Autism as Gradual Sensorimotor Difference: From Enactivism to Ethical Inclusion

Topoi 41 (2):395-407 (2022)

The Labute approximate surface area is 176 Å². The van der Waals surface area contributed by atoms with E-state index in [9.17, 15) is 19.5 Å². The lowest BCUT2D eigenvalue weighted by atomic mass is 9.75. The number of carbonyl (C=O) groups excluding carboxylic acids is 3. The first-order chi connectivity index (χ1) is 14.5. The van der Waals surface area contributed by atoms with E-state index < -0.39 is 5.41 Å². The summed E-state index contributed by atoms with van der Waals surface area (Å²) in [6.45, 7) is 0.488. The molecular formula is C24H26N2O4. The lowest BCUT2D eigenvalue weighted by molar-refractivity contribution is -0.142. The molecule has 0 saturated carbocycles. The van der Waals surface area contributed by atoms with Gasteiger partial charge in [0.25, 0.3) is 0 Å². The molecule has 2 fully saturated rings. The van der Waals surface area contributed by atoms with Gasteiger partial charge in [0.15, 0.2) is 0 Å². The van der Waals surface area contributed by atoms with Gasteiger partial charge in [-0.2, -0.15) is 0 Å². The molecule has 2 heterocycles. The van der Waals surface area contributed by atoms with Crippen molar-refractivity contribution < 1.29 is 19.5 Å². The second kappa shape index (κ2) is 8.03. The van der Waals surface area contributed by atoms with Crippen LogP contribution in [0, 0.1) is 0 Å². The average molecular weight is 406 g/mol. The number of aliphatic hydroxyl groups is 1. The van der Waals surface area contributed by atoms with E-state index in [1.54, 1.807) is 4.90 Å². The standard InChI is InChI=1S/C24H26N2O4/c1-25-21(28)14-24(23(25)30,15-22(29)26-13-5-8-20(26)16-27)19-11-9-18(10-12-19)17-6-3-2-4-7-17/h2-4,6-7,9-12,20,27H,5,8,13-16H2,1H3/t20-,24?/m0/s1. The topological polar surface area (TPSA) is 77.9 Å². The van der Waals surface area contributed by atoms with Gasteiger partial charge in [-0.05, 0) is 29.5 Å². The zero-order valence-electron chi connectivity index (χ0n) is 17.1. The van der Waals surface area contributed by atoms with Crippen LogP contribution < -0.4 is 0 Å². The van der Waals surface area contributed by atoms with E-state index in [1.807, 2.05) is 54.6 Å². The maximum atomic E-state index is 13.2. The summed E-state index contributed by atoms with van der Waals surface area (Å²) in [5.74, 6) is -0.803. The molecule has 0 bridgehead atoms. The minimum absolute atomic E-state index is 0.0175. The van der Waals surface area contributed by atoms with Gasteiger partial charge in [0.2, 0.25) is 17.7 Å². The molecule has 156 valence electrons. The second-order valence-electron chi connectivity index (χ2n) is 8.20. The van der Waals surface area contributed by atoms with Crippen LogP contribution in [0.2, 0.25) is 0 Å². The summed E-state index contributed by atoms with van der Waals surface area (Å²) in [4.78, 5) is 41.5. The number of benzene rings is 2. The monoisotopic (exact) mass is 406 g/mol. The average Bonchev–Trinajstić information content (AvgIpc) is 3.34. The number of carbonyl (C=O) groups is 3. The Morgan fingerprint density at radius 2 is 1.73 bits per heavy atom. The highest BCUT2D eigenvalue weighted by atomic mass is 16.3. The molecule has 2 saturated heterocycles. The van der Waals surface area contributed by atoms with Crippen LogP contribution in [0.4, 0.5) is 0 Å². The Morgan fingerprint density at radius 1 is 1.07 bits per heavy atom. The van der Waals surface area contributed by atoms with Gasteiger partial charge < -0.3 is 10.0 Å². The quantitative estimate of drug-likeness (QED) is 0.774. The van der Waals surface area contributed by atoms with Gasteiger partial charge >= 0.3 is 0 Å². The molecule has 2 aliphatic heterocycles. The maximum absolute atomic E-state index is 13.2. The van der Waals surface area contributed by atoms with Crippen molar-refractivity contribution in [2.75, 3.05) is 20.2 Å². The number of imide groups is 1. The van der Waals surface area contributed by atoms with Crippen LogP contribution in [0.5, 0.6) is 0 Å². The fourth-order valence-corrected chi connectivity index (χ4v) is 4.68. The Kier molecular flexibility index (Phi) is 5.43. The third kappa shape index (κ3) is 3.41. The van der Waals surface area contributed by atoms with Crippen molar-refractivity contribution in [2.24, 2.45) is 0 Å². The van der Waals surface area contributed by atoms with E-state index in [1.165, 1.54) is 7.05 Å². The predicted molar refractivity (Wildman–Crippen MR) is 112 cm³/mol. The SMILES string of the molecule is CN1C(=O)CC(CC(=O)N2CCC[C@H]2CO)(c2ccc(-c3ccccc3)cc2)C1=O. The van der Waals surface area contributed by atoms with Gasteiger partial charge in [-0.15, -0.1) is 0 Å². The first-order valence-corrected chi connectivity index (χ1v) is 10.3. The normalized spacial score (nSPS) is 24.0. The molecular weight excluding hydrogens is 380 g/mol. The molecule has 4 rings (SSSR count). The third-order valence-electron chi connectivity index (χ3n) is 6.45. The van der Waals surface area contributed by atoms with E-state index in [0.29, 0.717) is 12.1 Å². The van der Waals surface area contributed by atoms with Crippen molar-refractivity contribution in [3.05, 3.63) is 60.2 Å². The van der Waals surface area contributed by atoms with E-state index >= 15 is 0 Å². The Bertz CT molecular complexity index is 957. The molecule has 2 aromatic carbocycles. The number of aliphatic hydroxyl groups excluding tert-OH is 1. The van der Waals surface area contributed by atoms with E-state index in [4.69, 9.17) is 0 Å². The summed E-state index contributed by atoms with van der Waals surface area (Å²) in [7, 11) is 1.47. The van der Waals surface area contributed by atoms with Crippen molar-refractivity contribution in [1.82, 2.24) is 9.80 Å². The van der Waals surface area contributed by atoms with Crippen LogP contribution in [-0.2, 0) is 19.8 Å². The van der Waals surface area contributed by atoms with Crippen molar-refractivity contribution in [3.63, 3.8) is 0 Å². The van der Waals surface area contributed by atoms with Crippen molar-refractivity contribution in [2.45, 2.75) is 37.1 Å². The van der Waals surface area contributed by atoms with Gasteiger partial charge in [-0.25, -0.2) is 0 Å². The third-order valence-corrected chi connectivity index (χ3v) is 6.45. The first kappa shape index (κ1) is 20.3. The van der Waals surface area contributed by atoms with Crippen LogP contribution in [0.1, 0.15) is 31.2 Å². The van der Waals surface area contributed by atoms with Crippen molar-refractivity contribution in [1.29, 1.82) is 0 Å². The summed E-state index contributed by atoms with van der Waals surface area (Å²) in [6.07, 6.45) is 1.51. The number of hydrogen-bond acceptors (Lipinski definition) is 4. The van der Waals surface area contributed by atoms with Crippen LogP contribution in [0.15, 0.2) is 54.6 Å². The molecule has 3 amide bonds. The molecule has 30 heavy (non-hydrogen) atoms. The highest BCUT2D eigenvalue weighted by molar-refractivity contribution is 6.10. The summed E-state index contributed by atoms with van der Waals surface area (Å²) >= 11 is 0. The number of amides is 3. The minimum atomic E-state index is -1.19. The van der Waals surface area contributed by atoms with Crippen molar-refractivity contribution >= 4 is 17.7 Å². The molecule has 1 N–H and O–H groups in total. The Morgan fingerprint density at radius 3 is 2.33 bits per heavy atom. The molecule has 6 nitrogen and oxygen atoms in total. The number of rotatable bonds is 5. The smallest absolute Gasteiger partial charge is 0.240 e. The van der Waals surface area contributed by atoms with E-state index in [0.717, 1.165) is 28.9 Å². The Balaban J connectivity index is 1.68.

Autism research is increasingly moving to a view centred around sensorimotor atypicalities instead of traditional, ethically problematical, views predicated on social-cognitive deficits. We explore how an enactivist approach to autism illuminates how social differences, stereotypically associated with autism, arise from such sensorimotor atypicalities. Indeed, in a state space description, this can be taken as a skewing of sensorimotor variables that influences social interaction and so also enculturation and habituation. We argue that this construal leads to autism being treated on a par with other sensorimotor atypicalities such as blindness or atypical height. This leads to our conclusion that, insofar there is an ethical call to inclusion in our public sphere regardless of contingent bodily difference, an enactivist take on autism naturally leads to extending such inclusion to autism. Moreover, our analysis suggests a concrete way forward to achieve inclusion of autistics: by being more attentive to autistic sensorimotor specifics.

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